Adapting to the changing requirements of European agrochemical registration
Agrochemicals are essential in global crop production and enable farmers to control pests and diseases that otherwise would threaten the human food supply. In short, without agrochemicals there would not be enough food for the world population.
Man has endeavoured to control pests and diseases from the moment we gave up a nomadic lifestyle and started to cultivate crops and domesticate animals. Early chemical control approaches were crude and involved the use of highly toxic and polluting materials such as heavy metal salts and sulphur.
It’s a different scene today. In the 21st century we have, and continue to develop, sophisticated agrochemicals that are effective and selective, yet demonstrate very low toxicity. Indeed, to register a new crop protection product, companies have to be able to demonstrate that the product works and that it does not represent a risk to human health or to the environment. A substantial body of research and data are required by regulatory authorities throughout the globe so that compliance with these fundamental requirements can be assessed.
Much of this research is conducted to comply with internationally recognised guidelines which are adapted as agricultural practices change (the use of genetically modified crops being one example), as new scientific approaches or novel chemical classes are developed, and as our diets change. As a consequence researchers have to continuously adapt and develop new testing systems and approaches to meet the ever-shifting landscape.
It’s not an easy process. The registration of a novel agrochemical involves the evaluation of data from physical chemistry, analytical chemistry, toxicology, metabolism and residues, ecotoxicology and environmental fate studies. Within the European Union (EU), an agrochemical is approved by meeting the requirements of EC Regulation 1107/20091, which was introduced in 2011 and heralded additional studies and testing strategies (within EU Regulations 283/20132 and 284/20133) that have made the approval process even more stringent.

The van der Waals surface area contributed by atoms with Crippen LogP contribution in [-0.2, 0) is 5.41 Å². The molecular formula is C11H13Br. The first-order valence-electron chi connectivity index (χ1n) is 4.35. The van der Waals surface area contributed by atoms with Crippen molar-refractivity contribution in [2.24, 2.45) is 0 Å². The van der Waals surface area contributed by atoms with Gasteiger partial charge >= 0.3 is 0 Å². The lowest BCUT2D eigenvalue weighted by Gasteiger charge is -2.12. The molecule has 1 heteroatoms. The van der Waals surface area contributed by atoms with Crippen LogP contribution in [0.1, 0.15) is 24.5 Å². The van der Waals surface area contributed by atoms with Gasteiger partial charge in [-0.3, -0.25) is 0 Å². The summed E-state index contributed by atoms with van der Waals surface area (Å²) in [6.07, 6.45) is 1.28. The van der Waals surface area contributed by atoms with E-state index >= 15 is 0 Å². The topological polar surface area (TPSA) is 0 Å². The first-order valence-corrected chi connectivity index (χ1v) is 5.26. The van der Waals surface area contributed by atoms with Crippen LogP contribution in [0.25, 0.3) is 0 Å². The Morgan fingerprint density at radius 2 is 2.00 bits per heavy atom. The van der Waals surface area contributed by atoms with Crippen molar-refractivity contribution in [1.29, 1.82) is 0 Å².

One area affected by the new regulations was metabolism and residues—where information on metabolism in crops and livestock leads to a “residue definition” and the development of analytical methods for measuring pesticide residues in edible commodities. “Field residue” studies are then conducted to allow determination of pesticide residue concentrations in foodstuffs, leading to a dietary safety assessment and a residue monitoring programme. Here’s a snapshot of some of the changes:
- A requirement has been introduced for metabolism data in freshwater (and potentially marine) fish, achieved by investigating the metabolism of the test compound radiolabelled with carbon-14 This study reflects the importance of aquaculture as one of the most rapidly expanding sectors of the world’s food industry and the increasing incorporation of crop proteins into modern fish feeds. For several decades, there has been a requirement to generate fish metabolism data for veterinary medicines used in the fish farming industry. So the expertise and technologies involved are already available to experienced labs.
- Uptake of pesticide residues from soil into crops is also of increasing relevance and the associated radio-labelled crop metabolism study has increased three-fold in scope. To meet this demand, frontline laboratories have invested in additional glasshouses.
- Other examples include a now mandatory requirement to assess degradation during cooking and food processing, while the measurement of pesticide residues in honey and pollen is now part of a new protection strategy for pollinating insects.
There were also changes within the area of ecotoxicology such as:
- Additional testing involving non-target arthropods, soil invertebrates and aquatic plants.
- Fish early life stage tests or fish full life cycle tests that can potentially trigger endocrine disruption assessment. An impact assessment for endocrine disruptors by the EC will be reported later this year4.
Meeting the demands of good science and tight regulatory deadlines continues to be a challenge for the researchers charged with carrying out these new studies and testing strategies. But, as agrochemicals are an essential ingredient in safeguarding the global food supply, protecting human health and ensuring environmental safety are necessary and important goals.
- Regulation (EC) No 1107/2009 of the European Parliament and of the Council of the EU October 2009
- Regulation (EU) No 283/2013 of the European Parliament and of the Council March 2013
- Regulation (EU) No 284/2013 of the European Parliament and of the Council March 2013
- UK HSE Regulation (EC) No 1107/2009: progress on endocrine disrupters and candidates for substitution Jan 2014